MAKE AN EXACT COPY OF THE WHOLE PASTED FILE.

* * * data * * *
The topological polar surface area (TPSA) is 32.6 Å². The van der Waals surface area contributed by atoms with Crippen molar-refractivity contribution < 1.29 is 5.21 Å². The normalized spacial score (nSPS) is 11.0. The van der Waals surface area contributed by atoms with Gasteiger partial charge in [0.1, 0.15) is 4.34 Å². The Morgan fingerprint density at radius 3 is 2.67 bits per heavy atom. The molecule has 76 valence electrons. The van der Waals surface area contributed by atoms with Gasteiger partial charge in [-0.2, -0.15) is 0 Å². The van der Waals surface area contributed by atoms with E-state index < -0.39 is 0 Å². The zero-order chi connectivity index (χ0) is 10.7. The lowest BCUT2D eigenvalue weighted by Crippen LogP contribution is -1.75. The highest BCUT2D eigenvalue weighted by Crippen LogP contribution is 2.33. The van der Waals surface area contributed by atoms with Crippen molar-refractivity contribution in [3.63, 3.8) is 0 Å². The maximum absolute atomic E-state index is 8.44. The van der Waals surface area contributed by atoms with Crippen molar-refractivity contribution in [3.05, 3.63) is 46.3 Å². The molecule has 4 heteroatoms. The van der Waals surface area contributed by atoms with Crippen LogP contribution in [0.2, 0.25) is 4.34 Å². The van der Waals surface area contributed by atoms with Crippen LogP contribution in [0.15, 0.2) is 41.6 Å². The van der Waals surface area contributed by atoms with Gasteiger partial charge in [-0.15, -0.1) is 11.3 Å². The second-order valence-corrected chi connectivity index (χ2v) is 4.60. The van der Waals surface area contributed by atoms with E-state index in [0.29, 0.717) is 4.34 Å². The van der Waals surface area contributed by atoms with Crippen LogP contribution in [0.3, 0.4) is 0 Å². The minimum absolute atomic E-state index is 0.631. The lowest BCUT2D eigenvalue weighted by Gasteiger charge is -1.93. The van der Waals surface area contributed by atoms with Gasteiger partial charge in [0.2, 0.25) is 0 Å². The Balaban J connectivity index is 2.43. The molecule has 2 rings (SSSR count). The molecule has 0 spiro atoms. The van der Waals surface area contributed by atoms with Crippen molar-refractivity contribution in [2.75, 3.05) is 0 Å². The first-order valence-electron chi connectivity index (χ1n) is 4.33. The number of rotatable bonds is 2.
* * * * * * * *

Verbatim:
The topological polar surface area (TPSA) is 32.6 Å². The van der Waals surface area contributed by atoms with Crippen molar-refractivity contribution < 1.29 is 5.21 Å². The normalized spacial score (nSPS) is 11.0. The van der Waals surface area contributed by atoms with Gasteiger partial charge in [0.1, 0.15) is 4.34 Å². The Morgan fingerprint density at radius 3 is 2.67 bits per heavy atom. The molecule has 76 valence electrons. The van der Waals surface area contributed by atoms with Gasteiger partial charge in [-0.2, -0.15) is 0 Å². The van der Waals surface area contributed by atoms with E-state index < -0.39 is 0 Å². The zero-order chi connectivity index (χ0) is 10.7. The lowest BCUT2D eigenvalue weighted by Crippen LogP contribution is -1.75. The highest BCUT2D eigenvalue weighted by Crippen LogP contribution is 2.33. The van der Waals surface area contributed by atoms with Crippen molar-refractivity contribution in [3.63, 3.8) is 0 Å². The maximum absolute atomic E-state index is 8.44. The van der Waals surface area contributed by atoms with Crippen molar-refractivity contribution in [3.05, 3.63) is 46.3 Å². The molecule has 4 heteroatoms. The van der Waals surface area contributed by atoms with Crippen LogP contribution in [0.2, 0.25) is 4.34 Å². The van der Waals surface area contributed by atoms with Crippen LogP contribution in [0.15, 0.2) is 41.6 Å². The van der Waals surface area contributed by atoms with Gasteiger partial charge in [-0.15, -0.1) is 11.3 Å². The second-order valence-corrected chi connectivity index (χ2v) is 4.60. The van der Waals surface area contributed by atoms with E-state index in [0.29, 0.717) is 4.34 Å². The van der Waals surface area contributed by atoms with Crippen LogP contribution in [0.3, 0.4) is 0 Å². The minimum absolute atomic E-state index is 0.631. The lowest BCUT2D eigenvalue weighted by Gasteiger charge is -1.93. The van der Waals surface area contributed by atoms with Gasteiger partial charge in [0.2, 0.25) is 0 Å². The Balaban J connectivity index is 2.43. The molecule has 2 rings (SSSR count). The molecule has 0 spiro atoms. The van der Waals surface area contributed by atoms with Crippen molar-refractivity contribution in [2.75, 3.05) is 0 Å². The first-order valence-electron chi connectivity index (χ1n) is 4.33. The number of rotatable bonds is 2.